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Some Production Companies Plan To Halt Filming In Georgia Over Anti-Abortion Law

A production crew works in downtown Atlanta on a film in 2016. Some production companies are saying they plan to halt filming in Georgia after Gov. Brian Kemp this week signed a new anti-abortion bill into law, one of the strictest in the country.
A production crew works in downtown Atlanta on a film in 2016. Some production companies are saying they plan to halt filming in Georgia after Gov. Brian Kemp this week signed a new anti-abortion bill into law, one of the strictest in the country.
Credit Mike Stewart / Associated Press file

Some production companies say they’re planning to halt filming in Georgia.

That’s because Gov. Brian Kemp signed a new anti-abortion bill into law this week.

The new law bans most abortions as soon as cardiac activity is detected in the womb. That’s generally around six weeks.

David Simon, who runs Blown Deadline Productions, tweeted he must “undertake production where the rights of all citizens remain intact.”

I can’t ask any female member of any film production with which I am involved to so marginalize themselves or compromise their inalienable authority over their own bodies. I must undertake production where the rights of all citizens remain intact. Other filmmakers will see this. https://t.co/V2xDPKiMpo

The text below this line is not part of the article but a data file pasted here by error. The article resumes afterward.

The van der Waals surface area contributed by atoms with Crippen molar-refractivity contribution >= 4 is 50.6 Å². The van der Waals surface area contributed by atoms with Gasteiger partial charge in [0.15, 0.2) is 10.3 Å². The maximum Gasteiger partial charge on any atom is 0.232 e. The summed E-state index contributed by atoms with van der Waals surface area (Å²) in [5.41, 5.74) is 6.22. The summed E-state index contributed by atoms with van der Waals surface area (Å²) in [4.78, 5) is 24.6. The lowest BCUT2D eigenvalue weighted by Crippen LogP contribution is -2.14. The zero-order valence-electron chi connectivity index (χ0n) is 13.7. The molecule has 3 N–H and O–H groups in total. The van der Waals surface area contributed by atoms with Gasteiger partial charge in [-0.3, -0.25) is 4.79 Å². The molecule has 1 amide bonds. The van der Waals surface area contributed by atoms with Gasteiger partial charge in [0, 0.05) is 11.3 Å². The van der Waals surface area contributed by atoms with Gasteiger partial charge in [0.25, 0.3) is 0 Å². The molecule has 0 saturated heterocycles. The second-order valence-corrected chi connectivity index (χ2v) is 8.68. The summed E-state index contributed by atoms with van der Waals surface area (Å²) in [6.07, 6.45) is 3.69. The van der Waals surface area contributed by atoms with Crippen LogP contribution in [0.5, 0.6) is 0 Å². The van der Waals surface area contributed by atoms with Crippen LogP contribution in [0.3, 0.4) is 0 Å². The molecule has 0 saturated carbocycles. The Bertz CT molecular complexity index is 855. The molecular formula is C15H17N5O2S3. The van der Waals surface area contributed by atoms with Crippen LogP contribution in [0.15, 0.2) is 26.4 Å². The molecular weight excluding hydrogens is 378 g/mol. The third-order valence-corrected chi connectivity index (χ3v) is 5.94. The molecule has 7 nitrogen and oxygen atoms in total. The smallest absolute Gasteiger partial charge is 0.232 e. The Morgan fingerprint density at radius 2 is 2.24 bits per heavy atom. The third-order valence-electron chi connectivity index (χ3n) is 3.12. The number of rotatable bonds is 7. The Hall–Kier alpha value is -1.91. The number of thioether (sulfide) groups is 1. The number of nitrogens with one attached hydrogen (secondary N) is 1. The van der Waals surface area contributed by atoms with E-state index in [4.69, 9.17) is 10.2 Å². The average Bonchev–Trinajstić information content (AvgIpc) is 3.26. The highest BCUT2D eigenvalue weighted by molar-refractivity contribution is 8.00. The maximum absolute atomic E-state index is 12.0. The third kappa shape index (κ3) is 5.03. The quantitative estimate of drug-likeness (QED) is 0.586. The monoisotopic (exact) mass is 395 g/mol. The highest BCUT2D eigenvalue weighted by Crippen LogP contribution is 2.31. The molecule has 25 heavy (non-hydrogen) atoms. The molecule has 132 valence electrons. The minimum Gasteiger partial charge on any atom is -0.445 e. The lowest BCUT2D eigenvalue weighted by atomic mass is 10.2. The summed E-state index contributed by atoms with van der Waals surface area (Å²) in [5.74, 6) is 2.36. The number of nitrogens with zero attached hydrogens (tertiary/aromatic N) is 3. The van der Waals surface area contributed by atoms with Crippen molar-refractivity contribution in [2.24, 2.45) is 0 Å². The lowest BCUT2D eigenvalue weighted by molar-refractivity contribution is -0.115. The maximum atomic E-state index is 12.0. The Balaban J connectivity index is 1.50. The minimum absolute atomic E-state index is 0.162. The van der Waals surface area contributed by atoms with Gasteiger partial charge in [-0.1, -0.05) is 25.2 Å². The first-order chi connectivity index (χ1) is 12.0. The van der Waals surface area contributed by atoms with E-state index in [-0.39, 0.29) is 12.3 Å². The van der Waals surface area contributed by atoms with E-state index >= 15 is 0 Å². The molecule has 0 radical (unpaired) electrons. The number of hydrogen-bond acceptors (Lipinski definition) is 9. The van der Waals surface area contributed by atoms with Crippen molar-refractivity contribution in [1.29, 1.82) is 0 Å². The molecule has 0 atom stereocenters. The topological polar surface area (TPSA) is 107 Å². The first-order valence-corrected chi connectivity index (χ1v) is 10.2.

— David Simon (@AoDespair) May 8, 2019

Simon created hit series, like “The Wire.”

The CEO of Killer Films tweeted something similar.

Christine Vachon said her company can “no longer consider Georgia as a viable shooting location until this ridiculous law is overturned.”

Killer Films will no longer consider Georgia as a viable shooting location until this ridiculous law is overturned.

— Christine Vachon (@kvpi) May 9, 2019

Still, as the law will likely be challenged, others are taking a wait-and-see approach.

That includes the Motion Picture Association of America, or the MPAA, which represents major film studios.

“Film and television production in Georgia supports more than 92,000 jobs and brings significant economic benefits to communities and families,” an MPAA spokesman stated, in a statement. “It is important to remember that similar legislation has been attempted in other states, and has either been enjoined by the courts or currently being challenged. The outcome in Georgia will also be determined through the legal process. We will continue to monitor developments.”

While it was signed, the new law has not yet taken effect. It’s slated to take effect Jan. 1.

For more news updates, follow Sascha Cordner on Twitter: @SaschaCordner.